Crisis in Iraq
Support PC(USA) partners in Iraq as they continue to minister to those affected by the current conflict.
Two leading voices in the Muslim world denounce the persecution of Christians in Iraq at the hands of extremists proclaiming a caliphate under the name Islamic State. Turkey's top cleric, the spiritual successor to the caliphate under the Ottoman Empire, also speaks out. Read more
An open letter to UN Secretary General on the fate of Mosul's Christians
from a group of liberal-minded Muslim and Christian Lebanese professionals and academics
A statement by Patriarch Sako, the Chaldean Catholic patriarch of Baghdad
WCC statement on the current situation in Mosul, Iraq
Our concern is for all people affected by the indiscriminate violence and humanitarian calamity… (We) urge the Iraqi authorities and encourage non-military international support for the initiation of an inclusive political process to strengthen fundamental human rights.
For information about Presbyterians serving in Iraq, please contact the office for the Middle East and Europe.
Watch the video "Iraqi Christians in Peril"
Christianity in Iraq dates back to the apostolic era. Iraq contains some of the oldest organized churches in the world. Iraqi Christians were pioneers in spreading the gospel to China, India, Persia and Arabia. However, in modern times, political changes, social changes, two major wars, and persecution have led many Iraqi Christians to emigrate from the country. Since the 8th Century Christians have been a minority in Iraq, but the precipitous decline of Christians in Iraq over the last 25 years—especially since 2003—now threatens the very existence of Christianity in Iraq.
Presbyterian, Congregational, and Reformed mission personnel have been working in Iraq since the early 1800s. They eventually partnered together to form the United Mission to Iraq (UMI) in 1924. The United Mission in Iraq worked actively in evangelism, education, health care, and church development, working with several Protestant congregations. The UMI’s work changed dramatically after the 1958 coup replaced the monarchy with military rule. Evangelists were expelled and a mission hospital in Amarah was nationalized. Only the girls’ high school in Baghdad and the boys’ and girls’ schools in Basrah continued.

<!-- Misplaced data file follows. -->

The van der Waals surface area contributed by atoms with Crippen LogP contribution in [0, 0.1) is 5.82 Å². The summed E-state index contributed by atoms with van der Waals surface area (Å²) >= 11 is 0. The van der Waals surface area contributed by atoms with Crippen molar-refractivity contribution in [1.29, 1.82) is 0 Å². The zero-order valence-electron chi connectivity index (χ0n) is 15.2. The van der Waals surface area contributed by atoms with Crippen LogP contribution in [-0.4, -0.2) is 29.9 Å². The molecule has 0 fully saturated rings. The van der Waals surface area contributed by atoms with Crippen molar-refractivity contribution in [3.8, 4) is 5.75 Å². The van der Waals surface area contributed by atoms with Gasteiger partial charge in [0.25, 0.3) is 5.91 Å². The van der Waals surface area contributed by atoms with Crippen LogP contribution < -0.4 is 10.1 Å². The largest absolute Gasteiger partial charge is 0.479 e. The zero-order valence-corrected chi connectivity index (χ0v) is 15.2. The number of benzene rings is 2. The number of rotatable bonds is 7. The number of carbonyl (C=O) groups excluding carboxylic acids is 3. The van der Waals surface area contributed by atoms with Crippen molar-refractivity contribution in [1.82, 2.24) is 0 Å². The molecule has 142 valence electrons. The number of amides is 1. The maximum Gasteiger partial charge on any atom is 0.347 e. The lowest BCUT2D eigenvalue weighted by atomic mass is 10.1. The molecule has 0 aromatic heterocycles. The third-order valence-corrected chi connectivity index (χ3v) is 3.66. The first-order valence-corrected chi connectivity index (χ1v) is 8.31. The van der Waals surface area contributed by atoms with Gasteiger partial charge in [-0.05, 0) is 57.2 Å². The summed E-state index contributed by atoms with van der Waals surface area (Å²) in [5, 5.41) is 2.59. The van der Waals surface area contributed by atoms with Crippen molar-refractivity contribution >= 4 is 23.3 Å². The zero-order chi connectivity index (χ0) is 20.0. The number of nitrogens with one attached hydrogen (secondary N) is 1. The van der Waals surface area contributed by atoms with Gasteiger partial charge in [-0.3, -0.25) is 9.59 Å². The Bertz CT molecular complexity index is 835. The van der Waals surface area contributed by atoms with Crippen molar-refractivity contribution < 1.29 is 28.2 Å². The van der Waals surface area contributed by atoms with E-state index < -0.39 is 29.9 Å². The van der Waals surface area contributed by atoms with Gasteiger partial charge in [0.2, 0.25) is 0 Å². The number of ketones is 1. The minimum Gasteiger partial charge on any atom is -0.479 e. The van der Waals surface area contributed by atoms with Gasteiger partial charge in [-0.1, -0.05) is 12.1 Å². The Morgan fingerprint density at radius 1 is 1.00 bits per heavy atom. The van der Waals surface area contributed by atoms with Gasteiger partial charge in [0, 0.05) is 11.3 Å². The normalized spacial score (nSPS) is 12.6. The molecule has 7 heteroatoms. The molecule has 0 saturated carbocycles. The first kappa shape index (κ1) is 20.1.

The UMI’s work was halted in 1969, when the Iraqi government nationalized the mission schools. The Iraqi congregations have continued their ministry to their own people. But due to the social realities within Iraq, these churches have been able to do very little outreach. Only recently have the five congregations joined together as the Assembly of the Presbyterian Churches of Iraq. As a result of this coalition, these congregations have been formally recognized by the Iraq Government and given equal legal standing with other churches in Iraq (Roman Catholic, Armenian Orthodox, Assyrian Orthodox, Syrian Orthodox, etc.).
The Presbyterian Church (U.S.A.) endeavors to continue to partner with and support the congregations in Iraq. PC(USA) currently has two mission personnel serving in Iraq, and a regional liaison who visits there regularly. Many PC(USA) congregations and individuals coordinate their efforts through the Iraq Partnership Network. Financial support can also be sent through the Peace Fund for Solidarity with the Iraqi Churches. The PC(USA) also helps Iraqi churches connect with other Presbyterian churches in the region, such as the Evangelical Presbyterian Church of Egypt, the National Evangelical Synod of Syria and Lebanon, and the Reformed Church in Kuwait.
Iraq Partnership Network
For more information contact Amgad Beblawi
The Iraq Partnership Network continues the long history of Protestant activities that began in 1830 with European and American Christians living in the areas of the Ottoman Empire known as Mesopotamia. During the twentieth century Presbyterians, together with the Reformed Church in America and the United Church of Christ, cooperated in the United Mission in Iraq. The network's vision is to continue this tradition of cooperation with the RCA and UCC by raising the voices of Reformed churches to work toward God's just peace in Iraq.
The Iraq Partnership Network is among more than 40 mission networks that connect Presbyterians who share a common mission interest. Most participants are involved in mission partnerships through congregations, presbyteries or synods. Network members come together to coordinate efforts, share best practices and develop strategies.
“Mission is more than a matter of sending and giving. It is also a matter of learning and receiving. And sometimes this can be more difficult.”